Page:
In Plato's Symposium, Aristophanes argues that every person on the planet is half of a true being. When we find our "other half," we fall in love and complete the unified and perfect whole. In the culinary world, there is a similar relationship between food and wine. Every food has a perfect liquid complement, and the job of a master wine steward is to find and present such pairs.
Wine-tastings are often quite formal affairs, performed according to a strict procedure. At Bistro 1018, Morningside Heights's haven for wine connoisseurs, wine-tastings are never overdone. The selections for the evening are presented, and everyone is given a glass and a sheet of tasting notes. At your leisure, you may wander up to the front of the room and request a glass of any of the wines available. Then, drink in hand, you're beckoned by the spread across the room. Offering a wide range of delicacies to accompany the wide range of wines, the head chef at Bistro provides a large antipasto tray, vegetables and dip, delicious cheeses and pâté, and sumptuous lamb chops with a sweet mustard sauce.
The food, however, is merely a sideshow. One must remain focused upon the matter at hand: the vino. On this particular evening, Craig Skiptunis, the owner and head manager, picked 12 "holiday" wines designed to pair well with Thanksgiving and Christmas meals.
The aperitif was a non-vintage Bouvet Brut from Saumur, France. Skiptunis described it as a "great bubbly for a reasonable price." The small, tight bubbles are exactly what one desires in a sparkling white wine, a result of the Méthode Champagnoise used during bottling. During Method Champagnoise the secondary fermentation process occurs in the bottle itself, not in large vats. As with any bubbly, the Bouvet works well with oysters, canapés, and other such cocktail foods.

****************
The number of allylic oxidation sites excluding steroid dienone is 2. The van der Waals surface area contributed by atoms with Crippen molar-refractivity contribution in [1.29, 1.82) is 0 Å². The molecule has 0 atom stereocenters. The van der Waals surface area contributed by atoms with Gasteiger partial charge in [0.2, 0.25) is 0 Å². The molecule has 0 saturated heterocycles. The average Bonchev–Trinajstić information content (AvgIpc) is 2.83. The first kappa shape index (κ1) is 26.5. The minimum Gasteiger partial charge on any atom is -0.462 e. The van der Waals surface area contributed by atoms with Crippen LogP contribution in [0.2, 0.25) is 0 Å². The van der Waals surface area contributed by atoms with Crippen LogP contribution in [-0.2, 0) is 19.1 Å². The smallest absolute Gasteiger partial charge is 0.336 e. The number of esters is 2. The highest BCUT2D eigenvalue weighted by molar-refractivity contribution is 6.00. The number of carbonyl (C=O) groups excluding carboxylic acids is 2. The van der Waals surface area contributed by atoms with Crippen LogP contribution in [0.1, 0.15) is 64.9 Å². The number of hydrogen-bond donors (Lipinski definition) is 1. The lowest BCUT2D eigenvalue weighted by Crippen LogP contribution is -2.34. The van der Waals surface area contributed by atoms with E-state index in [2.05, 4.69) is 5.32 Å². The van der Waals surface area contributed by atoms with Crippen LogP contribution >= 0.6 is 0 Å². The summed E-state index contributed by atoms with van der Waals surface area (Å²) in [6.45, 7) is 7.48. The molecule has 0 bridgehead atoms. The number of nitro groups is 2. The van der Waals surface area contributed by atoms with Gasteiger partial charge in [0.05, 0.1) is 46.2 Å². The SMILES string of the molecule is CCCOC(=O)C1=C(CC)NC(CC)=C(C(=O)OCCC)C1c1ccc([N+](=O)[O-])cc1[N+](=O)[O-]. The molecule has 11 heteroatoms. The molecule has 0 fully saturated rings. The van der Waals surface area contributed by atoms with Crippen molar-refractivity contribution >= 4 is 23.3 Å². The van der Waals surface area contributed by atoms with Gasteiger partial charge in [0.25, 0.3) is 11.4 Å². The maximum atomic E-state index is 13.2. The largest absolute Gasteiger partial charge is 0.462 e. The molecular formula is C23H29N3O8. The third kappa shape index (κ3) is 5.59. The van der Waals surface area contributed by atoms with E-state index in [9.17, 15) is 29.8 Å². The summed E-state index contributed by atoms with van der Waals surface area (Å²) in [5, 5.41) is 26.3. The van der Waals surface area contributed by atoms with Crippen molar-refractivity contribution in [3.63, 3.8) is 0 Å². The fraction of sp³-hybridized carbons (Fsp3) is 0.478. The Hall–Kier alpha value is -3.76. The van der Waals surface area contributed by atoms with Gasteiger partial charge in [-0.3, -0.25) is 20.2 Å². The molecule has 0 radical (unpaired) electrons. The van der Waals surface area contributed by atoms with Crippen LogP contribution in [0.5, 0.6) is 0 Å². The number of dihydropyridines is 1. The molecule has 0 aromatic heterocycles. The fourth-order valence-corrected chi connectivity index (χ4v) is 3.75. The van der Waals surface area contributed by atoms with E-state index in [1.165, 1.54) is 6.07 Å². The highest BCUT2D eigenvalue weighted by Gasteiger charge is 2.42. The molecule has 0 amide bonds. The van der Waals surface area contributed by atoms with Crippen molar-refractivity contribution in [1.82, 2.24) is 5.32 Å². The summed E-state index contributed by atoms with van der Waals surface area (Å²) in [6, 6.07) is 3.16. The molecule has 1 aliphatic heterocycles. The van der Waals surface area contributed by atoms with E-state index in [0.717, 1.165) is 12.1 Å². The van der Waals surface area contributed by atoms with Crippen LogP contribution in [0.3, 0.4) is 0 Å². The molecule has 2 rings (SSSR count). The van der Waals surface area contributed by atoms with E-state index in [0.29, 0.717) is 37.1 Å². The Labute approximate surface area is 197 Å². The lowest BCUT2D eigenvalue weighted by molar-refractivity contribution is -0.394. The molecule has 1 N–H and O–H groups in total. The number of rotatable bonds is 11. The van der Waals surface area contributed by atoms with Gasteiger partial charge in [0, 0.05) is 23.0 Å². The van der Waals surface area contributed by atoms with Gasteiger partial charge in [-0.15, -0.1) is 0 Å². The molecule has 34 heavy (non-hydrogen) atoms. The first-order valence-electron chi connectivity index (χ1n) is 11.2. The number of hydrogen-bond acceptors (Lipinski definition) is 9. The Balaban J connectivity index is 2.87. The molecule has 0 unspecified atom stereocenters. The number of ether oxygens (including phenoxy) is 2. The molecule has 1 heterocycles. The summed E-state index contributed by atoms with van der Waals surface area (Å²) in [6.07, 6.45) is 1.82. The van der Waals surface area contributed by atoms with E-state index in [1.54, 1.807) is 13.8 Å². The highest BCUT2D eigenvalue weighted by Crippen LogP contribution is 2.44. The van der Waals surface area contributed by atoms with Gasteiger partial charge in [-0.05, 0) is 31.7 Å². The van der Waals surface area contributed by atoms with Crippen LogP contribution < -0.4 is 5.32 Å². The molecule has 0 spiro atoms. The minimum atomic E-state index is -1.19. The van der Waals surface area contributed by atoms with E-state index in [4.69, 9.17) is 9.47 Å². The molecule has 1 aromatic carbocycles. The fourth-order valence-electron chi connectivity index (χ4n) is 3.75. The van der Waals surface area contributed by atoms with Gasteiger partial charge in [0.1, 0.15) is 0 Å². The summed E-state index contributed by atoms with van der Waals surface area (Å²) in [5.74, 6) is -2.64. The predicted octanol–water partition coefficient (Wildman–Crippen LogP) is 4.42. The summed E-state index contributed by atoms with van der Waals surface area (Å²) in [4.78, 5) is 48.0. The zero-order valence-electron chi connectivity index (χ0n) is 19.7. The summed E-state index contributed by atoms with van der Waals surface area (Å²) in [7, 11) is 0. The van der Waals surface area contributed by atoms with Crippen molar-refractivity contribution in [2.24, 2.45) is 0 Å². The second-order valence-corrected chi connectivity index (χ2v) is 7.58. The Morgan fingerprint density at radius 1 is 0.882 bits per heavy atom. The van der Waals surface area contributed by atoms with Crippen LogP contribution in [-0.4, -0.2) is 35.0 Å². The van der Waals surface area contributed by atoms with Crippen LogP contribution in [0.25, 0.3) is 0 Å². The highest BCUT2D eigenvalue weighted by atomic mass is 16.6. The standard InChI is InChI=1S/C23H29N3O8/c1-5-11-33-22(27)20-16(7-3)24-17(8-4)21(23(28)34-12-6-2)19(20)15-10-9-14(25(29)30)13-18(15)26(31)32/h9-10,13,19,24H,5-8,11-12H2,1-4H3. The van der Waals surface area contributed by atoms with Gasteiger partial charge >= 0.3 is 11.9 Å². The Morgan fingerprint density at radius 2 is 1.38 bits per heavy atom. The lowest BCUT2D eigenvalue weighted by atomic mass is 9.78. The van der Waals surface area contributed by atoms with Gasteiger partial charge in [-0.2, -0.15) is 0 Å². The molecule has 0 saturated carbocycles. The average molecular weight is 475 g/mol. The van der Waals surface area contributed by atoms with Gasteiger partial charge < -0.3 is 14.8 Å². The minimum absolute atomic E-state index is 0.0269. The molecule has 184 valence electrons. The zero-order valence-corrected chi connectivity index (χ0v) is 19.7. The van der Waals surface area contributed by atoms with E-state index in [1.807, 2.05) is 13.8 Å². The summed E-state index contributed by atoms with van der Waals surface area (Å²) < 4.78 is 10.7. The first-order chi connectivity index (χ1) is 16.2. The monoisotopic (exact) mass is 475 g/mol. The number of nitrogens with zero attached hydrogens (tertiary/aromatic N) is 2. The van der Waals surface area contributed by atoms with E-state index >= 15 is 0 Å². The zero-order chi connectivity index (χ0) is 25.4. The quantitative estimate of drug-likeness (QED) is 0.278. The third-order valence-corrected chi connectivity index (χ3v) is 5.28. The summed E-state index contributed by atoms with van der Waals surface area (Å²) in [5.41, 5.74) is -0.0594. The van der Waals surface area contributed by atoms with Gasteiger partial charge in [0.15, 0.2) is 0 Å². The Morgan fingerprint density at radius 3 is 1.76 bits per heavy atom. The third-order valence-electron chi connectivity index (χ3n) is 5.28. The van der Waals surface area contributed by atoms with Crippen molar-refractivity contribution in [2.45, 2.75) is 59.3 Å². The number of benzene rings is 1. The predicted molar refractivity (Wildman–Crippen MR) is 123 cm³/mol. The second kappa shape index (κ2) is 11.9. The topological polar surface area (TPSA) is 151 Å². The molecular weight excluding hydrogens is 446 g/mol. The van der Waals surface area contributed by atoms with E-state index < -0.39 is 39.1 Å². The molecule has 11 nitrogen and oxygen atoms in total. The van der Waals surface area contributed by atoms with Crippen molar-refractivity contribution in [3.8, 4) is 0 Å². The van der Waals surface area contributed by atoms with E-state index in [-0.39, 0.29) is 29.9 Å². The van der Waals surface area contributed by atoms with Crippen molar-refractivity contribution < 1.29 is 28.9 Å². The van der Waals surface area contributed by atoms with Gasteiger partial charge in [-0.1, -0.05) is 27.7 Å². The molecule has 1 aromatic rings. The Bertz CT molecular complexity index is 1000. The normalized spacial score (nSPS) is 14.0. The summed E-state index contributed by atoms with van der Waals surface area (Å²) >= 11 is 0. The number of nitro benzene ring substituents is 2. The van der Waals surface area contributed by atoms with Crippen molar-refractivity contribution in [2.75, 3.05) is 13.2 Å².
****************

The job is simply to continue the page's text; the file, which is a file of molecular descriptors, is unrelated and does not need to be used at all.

From the champagne, we moved into the white wines. The first selection was a Chardonnay from St. Veran, a region in Burgundy, France. In Burgundy, most of the wineries produce Chardonnays, and this particular offering (from the Vincent fields, vintage 1999) was a very light presentation lacking the oaky taste of many of its relatives. In contrast, the richer, creamier Australian Chardonnay, Xanadu, 2001, was created for turkey and stuffing. Most Chardonnays can be served with any poultry or light fish, but it is important to serve a full-bodied wine when you have a full table, such as on Thanksgiving.
The final white was the best of the bunch, a Viognier from Freemark Abbey in Napa, 2000. Viogniers are typically crossover whites, which means they are full enough to be served with more substantial meals, such as ham.
The full-bodied reds included a California Merlot, 2000 from Bocage, an amazing Rioja 1998 from Spain by Muga, and a Medoc 1999 from Bourdeaux, France, by Chateau Gallias Bellevue. The Merlot was quite good, and could accompany roasts and lamb excellently, but the rioja was all out amazing. With thinly sliced prosciutto, the rioja comes alive, intertwining its rich bouquet with the salty meat.
The Medoc (which is a Cabernet Sauvignon with some Merlot grapes) is perfect for a cheese course or even for gamey meats. The final red was a Markham Zinfandel 1999, also from California. While the wine industry is quite young in California, the red zinfandel is a truly American wine. Napa Valley soil produces some of the best Zinfandels in the world, and the bold and strong flavors are as pronounced and flamboyant as our SUVs and rock 'n' roll.
The final selection of the evening was, of course, a port. No meal is complete without a glass of the fortified wine to speed your digestive processes, but I will let you in on a secret directly from Skiptunis: whenever you are drinking port, make sure to have some blue cheese at hand. The combination of the pungent cheese and the powerful wine is heaven to the tongue.
Bistro 1018 offers monthly wine-tastings for $25.00 in advance, or $28.00 at the door. Call (212) 662-7600 for more information.